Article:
FacebookTwitterGoogle+RedditEmail

The War Comes Home

by Alexander Cockburn And Jeffrey St. Clair

Now concerts of Marilyn Manson and KMFDM havebeen canceled. President Clinton will probably propose laws soonbanning long black coats and making it an indictable offense touse the word “gothic.” In his radio broadcast last SaturdayClinton said piously-amid celebrations of the violent NATO alliance-that”every one of us must take responsibility to counter theculture of violence. The government must take responsibility tocounter the culture of violence. The government must take responsibility.”

In terms of hypocrisy, this is on a par withClinton telling little kids in a school in Anacostia to conductthemselves in an upright moral fashion not long before he wasunzipping his pants for Monica L. There’ll be further vindictiveassaults on the rights of young people, who as usual will incurcollective guilt. Meanwhile the obvious lesson-that war breedsviolence?is once again being carefully ignored. Watch thebombs fall and watch the indices of social violence here in theU.S., which had been falling, begin to rise again. As MalcolmX said when JFK was assassinated amid rising U.S. commitment tothe war in Vietnam: “The chickens are coming home to roost.”

By now apologies for what happened at ColumbineHigh are mandatory for Marilyn Manson, video-game manufacturers,Hollywood, publishers of Mein Kampf, the Internet. The only peoplewho apparently don’t have to apologize are the U.S. military andtheir civilian overseers, who trained and paid the pilot dad ofone of the teen killers; who sent F-16s over the funerals in Littleton;who are now pounding the Serbs each day and night; who mint thecurrency of violence.

In the aftermath of the Littleton shootingsin Colorado there’s been collective determination among editorialwriters to omit from possible motivating factors the U.S. bombingof Serbia. The typical editorial response has been “keepguns out of the hands of troubled youngsters.” Of coursethe institution most adept at putting guns into the hands of youngsters,many of them troubled, is the US military which insists on theright to accept teenagers at an age younger than most nations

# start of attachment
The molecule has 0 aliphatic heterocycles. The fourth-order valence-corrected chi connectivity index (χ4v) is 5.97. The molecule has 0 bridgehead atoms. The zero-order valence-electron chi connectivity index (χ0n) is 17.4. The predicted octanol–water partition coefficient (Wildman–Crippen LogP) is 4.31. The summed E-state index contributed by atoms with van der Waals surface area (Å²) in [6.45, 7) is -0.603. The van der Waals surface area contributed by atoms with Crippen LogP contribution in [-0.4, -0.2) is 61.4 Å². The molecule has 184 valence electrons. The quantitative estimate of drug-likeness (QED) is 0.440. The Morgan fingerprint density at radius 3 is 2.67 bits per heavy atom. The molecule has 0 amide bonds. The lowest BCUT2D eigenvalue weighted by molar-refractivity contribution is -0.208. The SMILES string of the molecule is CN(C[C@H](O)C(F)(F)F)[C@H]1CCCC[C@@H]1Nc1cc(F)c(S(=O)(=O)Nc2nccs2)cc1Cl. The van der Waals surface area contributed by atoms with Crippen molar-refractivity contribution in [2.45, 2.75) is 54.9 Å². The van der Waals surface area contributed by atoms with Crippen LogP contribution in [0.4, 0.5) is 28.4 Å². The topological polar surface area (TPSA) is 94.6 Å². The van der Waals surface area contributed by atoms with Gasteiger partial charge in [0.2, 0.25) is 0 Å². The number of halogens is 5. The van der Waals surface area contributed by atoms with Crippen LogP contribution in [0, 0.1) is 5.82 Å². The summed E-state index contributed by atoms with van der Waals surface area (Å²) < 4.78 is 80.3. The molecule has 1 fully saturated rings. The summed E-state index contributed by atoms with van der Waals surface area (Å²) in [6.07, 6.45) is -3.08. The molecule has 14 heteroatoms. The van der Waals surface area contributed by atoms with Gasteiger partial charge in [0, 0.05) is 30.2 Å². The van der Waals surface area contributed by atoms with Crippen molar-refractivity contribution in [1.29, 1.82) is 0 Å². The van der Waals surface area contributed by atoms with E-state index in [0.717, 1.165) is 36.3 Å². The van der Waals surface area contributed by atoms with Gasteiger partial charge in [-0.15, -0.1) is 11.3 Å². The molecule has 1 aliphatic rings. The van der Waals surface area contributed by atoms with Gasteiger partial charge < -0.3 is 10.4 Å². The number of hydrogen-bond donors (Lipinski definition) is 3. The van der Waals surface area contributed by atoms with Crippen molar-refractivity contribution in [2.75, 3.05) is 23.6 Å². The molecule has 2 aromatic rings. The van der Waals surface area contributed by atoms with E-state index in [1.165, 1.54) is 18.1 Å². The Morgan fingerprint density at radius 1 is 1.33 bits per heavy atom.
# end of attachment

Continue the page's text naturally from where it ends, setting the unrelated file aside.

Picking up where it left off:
People bicker endlessly about the effect splattermovies have on people. Doubtless the Dan Quayle candidacy willroll forward on this issue. Japanese films and tv offer blood-soakedstuff on a round-the-clock basis, but the level of social violencein Japanese society is exceptionally low, so it’s hard to figure.But one thing is indisputable. Wars are always accompanied bya rise in criminal violence on the domestic front. This appliesboth to the victorious and defeated countries.

The Boston Globe’s editorial writer avoidedthe usual call for accelerated gun control, but emphasized thetheme that “Adults should have noticed and intervened…Better to speak up and take the heat from a rebellious teenageror a defensive parent than to risk the eventual explosion of rageinto bloodshed. This emotional war zone demands the attentionof every community before there is gunfire.”

How about the actual war zone? Bombing campaignsencourage the idea of invulnerability of the bombers, and theillusion of omnipotence. Not so far from Columbine High Schoolin Littleton is Fort Carson Army base, where they practice invadingcountries like Serbia. One of the families of the killers (two-parent,suburban) had a breadwinner retired from the military. This isHarris’ dad. His mother works at a gourmet food shop. Mr. Kleboldis a geophysicist and Mrs. Klebold works with the disabled. KleboldJr. drove a BMW.

If the parents had been single mothers on welfare,or hippies, or in a small religious sect, we surely would havebeen inundated with preachments against single mothers, hippiesand religious sects as trainers for mass murder. But there’s beena certain embarrassment about the parents of Eric Harris and DylanKlebold, who appear to have embodied the suburban American dream.